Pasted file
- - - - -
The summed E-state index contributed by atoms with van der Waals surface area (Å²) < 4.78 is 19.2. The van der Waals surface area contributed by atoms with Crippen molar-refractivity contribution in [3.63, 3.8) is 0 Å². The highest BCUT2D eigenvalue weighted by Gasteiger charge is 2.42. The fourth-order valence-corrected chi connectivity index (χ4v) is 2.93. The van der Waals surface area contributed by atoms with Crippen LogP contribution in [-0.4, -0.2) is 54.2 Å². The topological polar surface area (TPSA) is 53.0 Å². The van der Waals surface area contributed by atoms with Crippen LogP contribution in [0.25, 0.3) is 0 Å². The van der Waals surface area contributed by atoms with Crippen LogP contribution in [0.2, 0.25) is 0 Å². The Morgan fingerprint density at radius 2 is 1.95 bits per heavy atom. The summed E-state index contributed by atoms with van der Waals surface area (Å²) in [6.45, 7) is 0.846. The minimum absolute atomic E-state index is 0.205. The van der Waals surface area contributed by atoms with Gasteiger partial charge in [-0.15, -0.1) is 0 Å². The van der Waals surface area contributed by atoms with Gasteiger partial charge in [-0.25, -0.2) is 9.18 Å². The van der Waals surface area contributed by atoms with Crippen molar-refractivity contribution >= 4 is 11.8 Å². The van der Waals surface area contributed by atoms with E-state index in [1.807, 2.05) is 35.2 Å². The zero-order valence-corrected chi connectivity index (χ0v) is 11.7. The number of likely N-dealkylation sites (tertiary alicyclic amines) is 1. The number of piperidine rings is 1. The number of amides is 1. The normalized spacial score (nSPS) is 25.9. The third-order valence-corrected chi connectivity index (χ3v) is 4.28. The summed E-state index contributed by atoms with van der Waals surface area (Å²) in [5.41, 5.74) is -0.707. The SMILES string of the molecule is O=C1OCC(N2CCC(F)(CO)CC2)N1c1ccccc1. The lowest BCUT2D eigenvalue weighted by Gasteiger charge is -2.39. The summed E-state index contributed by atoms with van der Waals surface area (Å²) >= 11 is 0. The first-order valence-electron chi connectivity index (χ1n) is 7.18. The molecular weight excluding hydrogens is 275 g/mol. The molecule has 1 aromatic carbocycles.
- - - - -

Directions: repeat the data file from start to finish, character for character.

The summed E-state index contributed by atoms with van der Waals surface area (Å²) < 4.78 is 19.2. The van der Waals surface area contributed by atoms with Crippen molar-refractivity contribution in [3.63, 3.8) is 0 Å². The highest BCUT2D eigenvalue weighted by Gasteiger charge is 2.42. The fourth-order valence-corrected chi connectivity index (χ4v) is 2.93. The van der Waals surface area contributed by atoms with Crippen LogP contribution in [-0.4, -0.2) is 54.2 Å². The topological polar surface area (TPSA) is 53.0 Å². The van der Waals surface area contributed by atoms with Crippen LogP contribution in [0.25, 0.3) is 0 Å². The van der Waals surface area contributed by atoms with Crippen LogP contribution in [0.2, 0.25) is 0 Å². The Morgan fingerprint density at radius 2 is 1.95 bits per heavy atom. The summed E-state index contributed by atoms with van der Waals surface area (Å²) in [6.45, 7) is 0.846. The minimum absolute atomic E-state index is 0.205. The van der Waals surface area contributed by atoms with Gasteiger partial charge in [-0.15, -0.1) is 0 Å². The van der Waals surface area contributed by atoms with Gasteiger partial charge in [-0.25, -0.2) is 9.18 Å². The van der Waals surface area contributed by atoms with Crippen molar-refractivity contribution >= 4 is 11.8 Å². The van der Waals surface area contributed by atoms with E-state index in [1.807, 2.05) is 35.2 Å². The zero-order valence-corrected chi connectivity index (χ0v) is 11.7. The number of likely N-dealkylation sites (tertiary alicyclic amines) is 1. The number of piperidine rings is 1. The number of amides is 1. The normalized spacial score (nSPS) is 25.9. The third-order valence-corrected chi connectivity index (χ3v) is 4.28. The summed E-state index contributed by atoms with van der Waals surface area (Å²) in [5.41, 5.74) is -0.707. The SMILES string of the molecule is O=C1OCC(N2CCC(F)(CO)CC2)N1c1ccccc1. The lowest BCUT2D eigenvalue weighted by Gasteiger charge is -2.39. The summed E-state index contributed by atoms with van der Waals surface area (Å²) >= 11 is 0. The first-order valence-electron chi connectivity index (χ1n) is 7.18. The molecular weight excluding hydrogens is 275 g/mol. The molecule has 1 aromatic carbocycles.